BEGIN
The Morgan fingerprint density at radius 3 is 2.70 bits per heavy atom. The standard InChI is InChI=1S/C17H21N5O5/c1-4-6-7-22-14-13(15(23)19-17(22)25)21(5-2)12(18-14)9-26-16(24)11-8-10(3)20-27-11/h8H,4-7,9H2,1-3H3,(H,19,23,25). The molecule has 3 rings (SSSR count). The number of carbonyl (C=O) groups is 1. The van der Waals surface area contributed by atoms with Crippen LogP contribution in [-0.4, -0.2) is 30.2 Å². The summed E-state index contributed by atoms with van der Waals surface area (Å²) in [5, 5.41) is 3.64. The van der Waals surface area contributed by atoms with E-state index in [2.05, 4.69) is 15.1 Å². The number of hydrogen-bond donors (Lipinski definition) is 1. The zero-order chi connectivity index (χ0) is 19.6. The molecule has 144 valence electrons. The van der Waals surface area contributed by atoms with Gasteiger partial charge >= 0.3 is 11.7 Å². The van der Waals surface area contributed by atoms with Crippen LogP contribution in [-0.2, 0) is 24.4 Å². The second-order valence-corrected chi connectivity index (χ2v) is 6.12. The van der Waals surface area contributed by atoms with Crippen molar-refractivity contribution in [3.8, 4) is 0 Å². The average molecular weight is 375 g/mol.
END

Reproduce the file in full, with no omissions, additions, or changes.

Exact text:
The Morgan fingerprint density at radius 3 is 2.70 bits per heavy atom. The standard InChI is InChI=1S/C17H21N5O5/c1-4-6-7-22-14-13(15(23)19-17(22)25)21(5-2)12(18-14)9-26-16(24)11-8-10(3)20-27-11/h8H,4-7,9H2,1-3H3,(H,19,23,25). The molecule has 3 rings (SSSR count). The number of carbonyl (C=O) groups is 1. The van der Waals surface area contributed by atoms with Crippen LogP contribution in [-0.4, -0.2) is 30.2 Å². The summed E-state index contributed by atoms with van der Waals surface area (Å²) in [5, 5.41) is 3.64. The van der Waals surface area contributed by atoms with E-state index in [2.05, 4.69) is 15.1 Å². The number of hydrogen-bond donors (Lipinski definition) is 1. The zero-order chi connectivity index (χ0) is 19.6. The molecule has 144 valence electrons. The van der Waals surface area contributed by atoms with Gasteiger partial charge >= 0.3 is 11.7 Å². The van der Waals surface area contributed by atoms with Crippen LogP contribution in [-0.2, 0) is 24.4 Å². The second-order valence-corrected chi connectivity index (χ2v) is 6.12. The van der Waals surface area contributed by atoms with Crippen molar-refractivity contribution in [3.8, 4) is 0 Å². The average molecular weight is 375 g/mol.